It’s impossible for me to complain about the best job in the world. But, when I get aggravated, it’s because my deadline has been compromised. I take deadlines VERY seriously and I schedule work from multiple publishers around them. I’m incredibly flexible, and the passion I have for my work drives me to go beyond a regular work schedule, but I cannot compromise a deadline.
Having said all that, my job-related frustrations are typically short lived. Minutes or hours. I’m lucky to have a few industry friends I can unload on and in the time it takes me to write an email I’m normally relieved of the stress. I’ve been blessed with a job that inspires me and I’m passionate about. I’m not sure if I could be happier about how I spend my days. With a winning lottery ticket in hand, I would still be looking forward to my next game. ;)
How can readers learn more about you or contact you?
I am absolutely the worst at social media. The best way to contact me is at a bar at a convention. ;) But you can also find me at my studio in Ohio working, at a nearby lake fishing, or taking a walk every morning. I’m on a flip-top phone and proud to be the last person in the world using it. ;) Honestly, I’m a very private person and I don’t make myself readily available via modern conventions. Anyone visiting my website can email me and I’m quite happy to interact in that fashion. At the same time, I very much enjoy meeting people face-to-face and I cannot wait to interact with you when I get the opportunity! You are the reason I make games. You make my heart swell with pride when you play with one of my projects. You are the only reason I get to do what I love to do, and I cannot thank you enough for supporting us!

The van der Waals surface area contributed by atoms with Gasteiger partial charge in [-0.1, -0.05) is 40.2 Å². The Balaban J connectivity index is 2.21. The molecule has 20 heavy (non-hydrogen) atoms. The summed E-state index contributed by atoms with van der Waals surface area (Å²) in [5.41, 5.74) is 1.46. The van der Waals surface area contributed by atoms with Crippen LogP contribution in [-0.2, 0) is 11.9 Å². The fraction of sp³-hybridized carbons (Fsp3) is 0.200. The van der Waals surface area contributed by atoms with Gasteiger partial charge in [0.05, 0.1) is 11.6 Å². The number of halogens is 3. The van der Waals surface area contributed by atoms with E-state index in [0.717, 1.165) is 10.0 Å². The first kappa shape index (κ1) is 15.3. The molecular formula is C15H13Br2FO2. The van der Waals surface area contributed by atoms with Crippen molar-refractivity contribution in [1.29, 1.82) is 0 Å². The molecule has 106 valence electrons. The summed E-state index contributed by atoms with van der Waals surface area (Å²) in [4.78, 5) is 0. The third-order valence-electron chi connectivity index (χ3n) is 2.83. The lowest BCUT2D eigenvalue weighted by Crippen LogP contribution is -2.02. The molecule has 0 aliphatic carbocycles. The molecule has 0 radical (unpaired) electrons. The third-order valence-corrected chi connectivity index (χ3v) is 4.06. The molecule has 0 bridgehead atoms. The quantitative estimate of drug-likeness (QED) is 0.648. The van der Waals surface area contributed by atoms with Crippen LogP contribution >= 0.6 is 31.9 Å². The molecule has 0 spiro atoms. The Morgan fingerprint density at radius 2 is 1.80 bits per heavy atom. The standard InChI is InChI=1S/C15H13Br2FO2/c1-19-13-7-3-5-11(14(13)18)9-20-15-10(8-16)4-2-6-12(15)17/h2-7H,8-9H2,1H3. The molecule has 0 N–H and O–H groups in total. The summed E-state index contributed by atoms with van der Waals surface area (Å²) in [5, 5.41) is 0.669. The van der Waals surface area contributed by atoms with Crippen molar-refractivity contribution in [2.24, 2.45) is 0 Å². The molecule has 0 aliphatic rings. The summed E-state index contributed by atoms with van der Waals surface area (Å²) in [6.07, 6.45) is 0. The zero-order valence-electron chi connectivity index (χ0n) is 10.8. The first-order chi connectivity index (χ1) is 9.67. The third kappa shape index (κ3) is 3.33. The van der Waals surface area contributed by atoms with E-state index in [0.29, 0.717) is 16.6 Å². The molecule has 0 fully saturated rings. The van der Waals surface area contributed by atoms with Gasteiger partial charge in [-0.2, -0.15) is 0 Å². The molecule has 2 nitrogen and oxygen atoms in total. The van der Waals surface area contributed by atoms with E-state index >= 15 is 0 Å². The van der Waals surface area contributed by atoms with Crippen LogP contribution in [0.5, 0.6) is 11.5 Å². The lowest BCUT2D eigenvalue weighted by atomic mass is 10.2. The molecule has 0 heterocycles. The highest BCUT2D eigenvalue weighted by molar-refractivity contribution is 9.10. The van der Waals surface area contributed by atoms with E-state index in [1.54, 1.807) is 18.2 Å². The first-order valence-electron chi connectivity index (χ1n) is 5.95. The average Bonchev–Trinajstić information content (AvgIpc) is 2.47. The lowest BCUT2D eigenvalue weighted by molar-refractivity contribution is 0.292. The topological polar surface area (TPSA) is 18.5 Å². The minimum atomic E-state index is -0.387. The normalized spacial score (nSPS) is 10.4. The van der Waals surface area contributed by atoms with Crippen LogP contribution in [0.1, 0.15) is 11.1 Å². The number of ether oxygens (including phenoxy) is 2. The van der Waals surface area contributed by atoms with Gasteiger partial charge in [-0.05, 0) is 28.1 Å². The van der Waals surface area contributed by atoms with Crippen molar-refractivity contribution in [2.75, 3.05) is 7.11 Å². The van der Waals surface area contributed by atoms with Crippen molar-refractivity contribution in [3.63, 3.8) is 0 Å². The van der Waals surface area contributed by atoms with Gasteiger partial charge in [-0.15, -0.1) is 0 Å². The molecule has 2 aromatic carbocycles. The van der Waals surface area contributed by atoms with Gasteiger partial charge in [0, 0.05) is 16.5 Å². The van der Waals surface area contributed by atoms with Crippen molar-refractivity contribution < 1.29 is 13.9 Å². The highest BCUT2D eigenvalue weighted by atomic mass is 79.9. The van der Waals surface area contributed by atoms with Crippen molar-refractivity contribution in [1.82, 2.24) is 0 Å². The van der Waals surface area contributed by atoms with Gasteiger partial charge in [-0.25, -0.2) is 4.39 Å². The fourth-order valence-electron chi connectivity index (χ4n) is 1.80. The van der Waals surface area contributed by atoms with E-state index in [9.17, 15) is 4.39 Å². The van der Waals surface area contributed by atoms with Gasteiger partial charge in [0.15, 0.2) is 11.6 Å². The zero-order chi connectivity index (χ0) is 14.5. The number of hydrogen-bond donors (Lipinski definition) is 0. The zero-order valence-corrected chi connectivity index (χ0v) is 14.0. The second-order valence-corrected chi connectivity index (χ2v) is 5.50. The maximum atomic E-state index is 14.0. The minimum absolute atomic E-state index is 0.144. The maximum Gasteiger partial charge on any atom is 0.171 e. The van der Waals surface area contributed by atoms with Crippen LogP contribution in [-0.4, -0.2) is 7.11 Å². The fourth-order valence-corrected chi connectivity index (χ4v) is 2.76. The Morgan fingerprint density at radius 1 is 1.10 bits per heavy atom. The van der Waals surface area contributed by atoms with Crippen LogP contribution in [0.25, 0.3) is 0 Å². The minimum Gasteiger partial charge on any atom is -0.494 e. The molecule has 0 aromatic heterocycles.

You can find me on FB under WEBs-Designs. A beautiful woman actually runs my page and I send her content that interests me. But, if ya visit it you’ll find the content that interests me and be in indirect contact with a beautiful woman. :) That’s so much better than just hearing me rant, trust me!